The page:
The effects of aging on the expression of glutathione S-transferases in the testis and epididymis of the Brown Norway rat.J Androl. 1998 Jul-Aug; 19(4):450-65.JA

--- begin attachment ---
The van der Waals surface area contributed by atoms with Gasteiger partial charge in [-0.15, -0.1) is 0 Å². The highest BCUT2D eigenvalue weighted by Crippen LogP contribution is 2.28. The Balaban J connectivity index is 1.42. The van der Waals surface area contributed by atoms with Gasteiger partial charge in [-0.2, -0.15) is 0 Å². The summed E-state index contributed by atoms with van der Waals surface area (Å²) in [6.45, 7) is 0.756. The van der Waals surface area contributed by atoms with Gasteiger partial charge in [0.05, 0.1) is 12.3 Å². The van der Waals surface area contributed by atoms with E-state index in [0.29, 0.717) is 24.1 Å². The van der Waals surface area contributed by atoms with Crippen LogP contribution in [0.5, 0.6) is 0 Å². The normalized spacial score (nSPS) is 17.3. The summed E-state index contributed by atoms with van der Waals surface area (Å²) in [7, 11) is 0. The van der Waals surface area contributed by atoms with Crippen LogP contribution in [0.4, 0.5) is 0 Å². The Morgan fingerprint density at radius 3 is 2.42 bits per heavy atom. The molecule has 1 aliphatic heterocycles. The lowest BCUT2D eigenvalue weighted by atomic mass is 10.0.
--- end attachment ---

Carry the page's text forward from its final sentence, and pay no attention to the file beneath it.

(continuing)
Glutathione S-transferases (GSTs), a family of isoenzymes, catalyze the conjugation of glutathione to a variety of electrophiles, and protect cellular constituents from electrophilic and oxidative attack. Aging is associated with an overall increase in oxidative stress and thus free radical production. The present study examines the immunocytochemical localization of Ya, Yc, Yb1, Yb2, Yo, and Yf GST subunits in the testis and epididymis of Brown Norway rats aged 3, 12, 18, and 24 months. In the testis, neither Sertoli nor germ cells showed changes in the GST staining pattern during aging. At 24 months, two types of Leydig cells were noted. Some (peritubular) formed a distinct band at the periphery of the tubule while others were seen in the interstitial space. The peritubular cells were identified as Leydig cells by specific staining for 3beta-hydroxysteroid dehydrogenase (3beta-HSD), a Leydig cell-specific marker. Both types of Leydig cells were intensely reactive for all GST subunits at all ages. In the epididymis, principal cells of all epididymal regions, except the proximal cauda region, showed no changes in GST expression at all ages examined. At 24 months, some principal cells of this region became greatly enlarged and vacuolated. These cells were unreactive for Yo, Yb1, Yb2, and Yc, while adjacent normal-appearing principal cells maintained the same intensity of expression as seen in 3-month controls. In contrast, vacuolated principal cells were reactive for the Ya subunit, while adjacent normal principal cells were unreactive. These data indicate that selective changes occur in the expression of GSTs at 24 months in principal cells having both a normal and a vacuolated appearance. The underlying mechanism responsible for these changes with age is unresolved, but we speculate that they lose the ability to handle oxidative stress. Taken together, these data show that aging affects region-specific changes in GST expression in the epididymis and Leydig cell distribution in the testis.